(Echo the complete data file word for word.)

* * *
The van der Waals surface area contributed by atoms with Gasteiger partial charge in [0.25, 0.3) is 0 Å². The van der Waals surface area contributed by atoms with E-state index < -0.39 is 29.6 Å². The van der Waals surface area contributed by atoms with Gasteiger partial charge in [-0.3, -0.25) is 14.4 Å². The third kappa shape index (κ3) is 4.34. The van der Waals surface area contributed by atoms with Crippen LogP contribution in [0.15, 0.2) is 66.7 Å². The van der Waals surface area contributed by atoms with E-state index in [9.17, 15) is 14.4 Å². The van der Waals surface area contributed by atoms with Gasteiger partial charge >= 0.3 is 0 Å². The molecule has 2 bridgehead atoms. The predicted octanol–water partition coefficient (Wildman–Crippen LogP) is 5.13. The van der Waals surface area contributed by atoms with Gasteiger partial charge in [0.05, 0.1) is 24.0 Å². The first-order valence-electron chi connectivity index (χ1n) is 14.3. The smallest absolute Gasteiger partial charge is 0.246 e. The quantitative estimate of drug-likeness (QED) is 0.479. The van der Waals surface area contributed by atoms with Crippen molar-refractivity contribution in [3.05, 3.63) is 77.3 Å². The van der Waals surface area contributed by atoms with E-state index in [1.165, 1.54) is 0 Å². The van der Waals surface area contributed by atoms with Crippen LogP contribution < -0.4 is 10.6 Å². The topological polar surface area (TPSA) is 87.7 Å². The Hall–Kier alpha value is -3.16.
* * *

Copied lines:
The van der Waals surface area contributed by atoms with Gasteiger partial charge in [0.25, 0.3) is 0 Å². The van der Waals surface area contributed by atoms with E-state index < -0.39 is 29.6 Å². The van der Waals surface area contributed by atoms with Gasteiger partial charge in [-0.3, -0.25) is 14.4 Å². The third kappa shape index (κ3) is 4.34. The van der Waals surface area contributed by atoms with Crippen LogP contribution in [0.15, 0.2) is 66.7 Å². The van der Waals surface area contributed by atoms with E-state index in [9.17, 15) is 14.4 Å². The van der Waals surface area contributed by atoms with Gasteiger partial charge >= 0.3 is 0 Å². The molecule has 2 bridgehead atoms. The predicted octanol–water partition coefficient (Wildman–Crippen LogP) is 5.13. The van der Waals surface area contributed by atoms with Gasteiger partial charge in [0.05, 0.1) is 24.0 Å². The first-order valence-electron chi connectivity index (χ1n) is 14.3. The smallest absolute Gasteiger partial charge is 0.246 e. The quantitative estimate of drug-likeness (QED) is 0.479. The van der Waals surface area contributed by atoms with Crippen molar-refractivity contribution in [3.05, 3.63) is 77.3 Å². The van der Waals surface area contributed by atoms with E-state index in [1.165, 1.54) is 0 Å². The van der Waals surface area contributed by atoms with Crippen LogP contribution < -0.4 is 10.6 Å². The topological polar surface area (TPSA) is 87.7 Å². The Hall–Kier alpha value is -3.16.